Sure, you can waste your money on those cheesy videos of promiscuous co-eds, but to see the REAL partiers you need to follow the antics of today's college coaches! Their summer tour of the human vices such as alcohol (Larry Eustachy) and sex (Mike Price) has moved on to gambling with the recently announced troubles of Rick Neuheisel. The soon-to-be-late University of Washington football coach is sweating out his college administration's impending decision on his future after admitting that he bet $5,000 in a NCAA basketball pool. I've included a national story and a local one which illustrates Coach Rick's casual attitude toward ethics and established rules of the NCAA, and his stale act of feigned surprise that he did something wrong. This has been Rick's MO during his tainted tenure with several college football programs now, so maybe all the Athletic Directors out there will finally wake up to his scam and not hire him to infect another school with his low-bar integrity.

With leaders like this coaching trio shaping the character of so many young athletes, it shouldn't be surprising to see many of them merely following the example that they're shown.

Posted by Craig at 09:05 PM | view/comment (0) | TrackBack (0)

Gilliard, Dean on the Consequences of Missing WMDs

Can't throw a rock in the air without hitting an opinion piece on the significance of missing Iraqi WMDs. Here are two particularly interesting ones.

First, from Steve Gilliard at Daily Kos: Why the snipe hunt matters. I really like Gilliard (in case you hadn't noticed). He has his opinions, sure, which you may or may not agree with, but he doesn't beat you over the head with them. He just lays out what he thinks, and backs it up with his reasons for thinking so, and leaves it up to you to agree or not.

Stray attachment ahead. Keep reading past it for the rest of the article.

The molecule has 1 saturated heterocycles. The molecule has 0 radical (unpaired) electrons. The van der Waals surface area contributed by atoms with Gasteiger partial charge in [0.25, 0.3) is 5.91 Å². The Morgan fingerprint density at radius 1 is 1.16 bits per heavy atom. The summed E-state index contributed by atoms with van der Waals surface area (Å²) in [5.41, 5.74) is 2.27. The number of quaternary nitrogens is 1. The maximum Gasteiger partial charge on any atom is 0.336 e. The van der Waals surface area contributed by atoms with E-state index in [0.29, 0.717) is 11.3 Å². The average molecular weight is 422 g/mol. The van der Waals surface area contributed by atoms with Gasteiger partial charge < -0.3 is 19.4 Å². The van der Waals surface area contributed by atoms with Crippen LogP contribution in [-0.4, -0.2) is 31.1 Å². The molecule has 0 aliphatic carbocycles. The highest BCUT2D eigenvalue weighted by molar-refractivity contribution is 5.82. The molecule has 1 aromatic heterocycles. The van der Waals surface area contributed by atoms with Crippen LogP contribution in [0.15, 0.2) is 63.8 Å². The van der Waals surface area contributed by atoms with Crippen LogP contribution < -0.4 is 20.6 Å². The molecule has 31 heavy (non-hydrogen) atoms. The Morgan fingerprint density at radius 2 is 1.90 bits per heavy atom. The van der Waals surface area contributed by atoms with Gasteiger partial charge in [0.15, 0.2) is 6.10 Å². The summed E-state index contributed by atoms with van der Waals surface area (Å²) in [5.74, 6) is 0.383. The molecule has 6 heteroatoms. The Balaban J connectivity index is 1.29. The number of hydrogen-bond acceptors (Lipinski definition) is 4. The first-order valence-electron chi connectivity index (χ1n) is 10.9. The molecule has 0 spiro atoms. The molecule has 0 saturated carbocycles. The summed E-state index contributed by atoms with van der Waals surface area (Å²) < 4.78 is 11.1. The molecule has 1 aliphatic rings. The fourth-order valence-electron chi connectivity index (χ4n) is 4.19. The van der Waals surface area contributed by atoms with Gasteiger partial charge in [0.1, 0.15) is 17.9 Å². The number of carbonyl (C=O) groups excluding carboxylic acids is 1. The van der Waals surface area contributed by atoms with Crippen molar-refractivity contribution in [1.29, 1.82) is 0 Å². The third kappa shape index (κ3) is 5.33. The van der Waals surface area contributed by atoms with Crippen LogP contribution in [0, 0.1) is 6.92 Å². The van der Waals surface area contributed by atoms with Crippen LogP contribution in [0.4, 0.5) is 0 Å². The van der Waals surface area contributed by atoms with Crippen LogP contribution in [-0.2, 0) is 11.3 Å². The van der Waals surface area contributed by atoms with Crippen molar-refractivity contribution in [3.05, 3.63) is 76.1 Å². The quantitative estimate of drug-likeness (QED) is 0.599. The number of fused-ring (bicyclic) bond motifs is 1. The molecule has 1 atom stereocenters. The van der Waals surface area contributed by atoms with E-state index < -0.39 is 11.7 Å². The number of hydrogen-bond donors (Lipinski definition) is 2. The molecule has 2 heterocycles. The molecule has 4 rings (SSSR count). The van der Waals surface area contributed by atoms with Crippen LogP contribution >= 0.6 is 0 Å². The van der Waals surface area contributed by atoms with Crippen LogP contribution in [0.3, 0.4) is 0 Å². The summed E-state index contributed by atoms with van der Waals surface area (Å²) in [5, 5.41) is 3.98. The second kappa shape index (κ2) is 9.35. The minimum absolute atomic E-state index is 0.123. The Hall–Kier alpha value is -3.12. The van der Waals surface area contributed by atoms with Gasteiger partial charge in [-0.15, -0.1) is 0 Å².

Second is this piece that really got me, from John Dean: Missing weapons of mass destruction: Is lying about the reason for war an impeachable offense? Dean answers in the affirmative, and his argument seems pretty solid, at least to me, though there are a few factors that would tend to lessen his credibility. For one, he apparently takes the original Guardian story about Wolfowitz's "swimming in oil" comment at face value. Second, well, he's John Dean. Is there anybody in the world willing to trust John Dean?

As I wrote the first time I saw someone mentioning impeachment in the context of the fraudulent war justification, I think impeachment talk is an energy-suck without much (any?) potential payoff, except maybe that it helps hammer home the message that what Bush has done is far, far worse than anything Clinton did with Monica. If that pisses you off enough for you to want to punish him, fine; punish him by making sure he ends up a one-termer, just like his dad.

Anyway, enjoy.

Posted by jbc at 05:30 PM | view/comment (0) | TrackBack (0)

Griping About Republican Astroturf

Writing in WeeklyDig, Brandon Keim complains about an RNC campaign to plant faux "letters to the editor" in publications across the country: Insincerely yours. I remember this issue coming up in the last election; apparently it works well enough that we can expect lots more of the same.

Posted by jbc at 04:48 PM | view/comment (0) | TrackBack (0)

Cook: I Told You So, Too

Robin Cook, who resigned from Tony Blair's cabinet over the decision to go to war, makes some interesting observations in this op-ed piece from the LA Times: Shoulder to shoulder and stabbed in the back (cypherpunk98/cypherpunk works for the login).

Basically, he points to the widening gap between Blair on the one hand, and the Bush administration on the other. Unlike Bush, who used a shell game of ever-morphing justifications for the war, Blair focused squarely on WMDs. Now, Blair is forced to maintain with increasing stridency that the WMDs will be found, while Bush is gradually moving to a position of "Well, we had to pick something to base the war on, and that seemed like the thing everyone could agree with," or "Yeah, maybe the weapons aren't there. But they were there once, and Saddam would have made more eventually, so it really doesn't matter."

Granted, Bush himself isn't saying those things yet. But that's clearly the direction the administration is headed, based on recent comments from Rumsfeld and Wolfowitz.

Posted by jbc at 10:31 AM | view/comment (0) | TrackBack (0)

Morris on Hillary

Dick Morris isn't buying Hillary Clinton's timeline for what she knew and when she knew it. From the National Review Online: Hillaryís fable: The lie she's sticking with.